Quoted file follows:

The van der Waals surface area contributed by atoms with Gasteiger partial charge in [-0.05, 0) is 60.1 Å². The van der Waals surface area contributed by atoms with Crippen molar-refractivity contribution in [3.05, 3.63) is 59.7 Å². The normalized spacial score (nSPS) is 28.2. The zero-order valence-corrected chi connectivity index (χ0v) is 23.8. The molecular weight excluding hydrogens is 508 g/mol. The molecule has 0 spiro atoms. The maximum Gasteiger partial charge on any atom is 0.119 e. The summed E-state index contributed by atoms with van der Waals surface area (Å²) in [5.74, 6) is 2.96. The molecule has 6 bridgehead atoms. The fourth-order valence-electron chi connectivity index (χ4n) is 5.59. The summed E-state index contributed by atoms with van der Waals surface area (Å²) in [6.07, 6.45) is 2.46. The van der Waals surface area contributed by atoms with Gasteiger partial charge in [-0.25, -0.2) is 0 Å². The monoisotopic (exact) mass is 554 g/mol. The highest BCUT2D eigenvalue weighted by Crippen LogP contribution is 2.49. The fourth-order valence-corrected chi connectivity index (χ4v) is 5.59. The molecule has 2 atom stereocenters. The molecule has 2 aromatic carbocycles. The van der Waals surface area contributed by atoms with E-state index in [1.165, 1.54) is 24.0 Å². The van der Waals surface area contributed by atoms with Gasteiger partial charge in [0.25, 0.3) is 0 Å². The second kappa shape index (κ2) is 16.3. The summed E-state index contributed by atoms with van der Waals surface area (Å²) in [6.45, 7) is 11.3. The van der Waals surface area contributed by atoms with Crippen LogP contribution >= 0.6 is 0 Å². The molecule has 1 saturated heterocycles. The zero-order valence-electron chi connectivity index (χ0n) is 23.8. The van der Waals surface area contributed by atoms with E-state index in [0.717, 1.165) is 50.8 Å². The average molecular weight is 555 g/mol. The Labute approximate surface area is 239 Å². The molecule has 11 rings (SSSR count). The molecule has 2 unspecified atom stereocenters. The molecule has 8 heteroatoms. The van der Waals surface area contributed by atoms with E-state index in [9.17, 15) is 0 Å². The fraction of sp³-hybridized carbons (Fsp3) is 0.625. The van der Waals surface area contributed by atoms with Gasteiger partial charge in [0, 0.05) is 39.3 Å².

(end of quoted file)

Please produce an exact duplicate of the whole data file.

The van der Waals surface area contributed by atoms with Gasteiger partial charge in [-0.05, 0) is 60.1 Å². The van der Waals surface area contributed by atoms with Crippen molar-refractivity contribution in [3.05, 3.63) is 59.7 Å². The normalized spacial score (nSPS) is 28.2. The zero-order valence-corrected chi connectivity index (χ0v) is 23.8. The molecular weight excluding hydrogens is 508 g/mol. The molecule has 0 spiro atoms. The maximum Gasteiger partial charge on any atom is 0.119 e. The summed E-state index contributed by atoms with van der Waals surface area (Å²) in [5.74, 6) is 2.96. The molecule has 6 bridgehead atoms. The fourth-order valence-electron chi connectivity index (χ4n) is 5.59. The summed E-state index contributed by atoms with van der Waals surface area (Å²) in [6.07, 6.45) is 2.46. The van der Waals surface area contributed by atoms with Gasteiger partial charge in [-0.25, -0.2) is 0 Å². The monoisotopic (exact) mass is 554 g/mol. The highest BCUT2D eigenvalue weighted by Crippen LogP contribution is 2.49. The fourth-order valence-corrected chi connectivity index (χ4v) is 5.59. The molecule has 2 atom stereocenters. The molecule has 2 aromatic carbocycles. The van der Waals surface area contributed by atoms with E-state index in [1.165, 1.54) is 24.0 Å². The van der Waals surface area contributed by atoms with Gasteiger partial charge in [0.25, 0.3) is 0 Å². The second kappa shape index (κ2) is 16.3. The summed E-state index contributed by atoms with van der Waals surface area (Å²) in [6.45, 7) is 11.3. The van der Waals surface area contributed by atoms with Crippen LogP contribution >= 0.6 is 0 Å². The molecule has 1 saturated heterocycles. The zero-order valence-electron chi connectivity index (χ0n) is 23.8. The van der Waals surface area contributed by atoms with E-state index in [0.717, 1.165) is 50.8 Å². The average molecular weight is 555 g/mol. The Labute approximate surface area is 239 Å². The molecule has 11 rings (SSSR count). The molecule has 2 unspecified atom stereocenters. The molecule has 8 heteroatoms. The van der Waals surface area contributed by atoms with E-state index in [9.17, 15) is 0 Å². The fraction of sp³-hybridized carbons (Fsp3) is 0.625. The van der Waals surface area contributed by atoms with Gasteiger partial charge in [0, 0.05) is 39.3 Å².